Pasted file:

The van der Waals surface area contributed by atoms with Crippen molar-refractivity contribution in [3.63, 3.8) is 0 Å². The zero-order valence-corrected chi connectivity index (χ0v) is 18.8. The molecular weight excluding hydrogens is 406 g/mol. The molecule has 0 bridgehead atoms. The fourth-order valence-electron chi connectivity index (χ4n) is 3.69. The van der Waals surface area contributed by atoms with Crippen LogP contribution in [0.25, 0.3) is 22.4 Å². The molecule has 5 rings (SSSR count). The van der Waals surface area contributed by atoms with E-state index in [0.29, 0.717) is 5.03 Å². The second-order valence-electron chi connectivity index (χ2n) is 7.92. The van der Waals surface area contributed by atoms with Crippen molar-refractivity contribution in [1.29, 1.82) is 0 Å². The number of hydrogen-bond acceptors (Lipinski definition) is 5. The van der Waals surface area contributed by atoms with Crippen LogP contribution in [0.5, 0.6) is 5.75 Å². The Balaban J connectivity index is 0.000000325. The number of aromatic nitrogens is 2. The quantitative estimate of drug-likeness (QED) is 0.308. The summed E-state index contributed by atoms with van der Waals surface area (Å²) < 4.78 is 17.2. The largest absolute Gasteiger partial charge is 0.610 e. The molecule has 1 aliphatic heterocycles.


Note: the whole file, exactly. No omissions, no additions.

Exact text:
The van der Waals surface area contributed by atoms with Crippen molar-refractivity contribution in [3.63, 3.8) is 0 Å². The zero-order valence-corrected chi connectivity index (χ0v) is 18.8. The molecular weight excluding hydrogens is 406 g/mol. The molecule has 0 bridgehead atoms. The fourth-order valence-electron chi connectivity index (χ4n) is 3.69. The van der Waals surface area contributed by atoms with Crippen LogP contribution in [0.25, 0.3) is 22.4 Å². The molecule has 5 rings (SSSR count). The van der Waals surface area contributed by atoms with E-state index in [0.29, 0.717) is 5.03 Å². The second-order valence-electron chi connectivity index (χ2n) is 7.92. The van der Waals surface area contributed by atoms with Crippen molar-refractivity contribution in [1.29, 1.82) is 0 Å². The number of hydrogen-bond acceptors (Lipinski definition) is 5. The van der Waals surface area contributed by atoms with Crippen LogP contribution in [0.5, 0.6) is 5.75 Å². The Balaban J connectivity index is 0.000000325. The number of aromatic nitrogens is 2. The quantitative estimate of drug-likeness (QED) is 0.308. The summed E-state index contributed by atoms with van der Waals surface area (Å²) < 4.78 is 17.2. The largest absolute Gasteiger partial charge is 0.610 e. The molecule has 1 aliphatic heterocycles.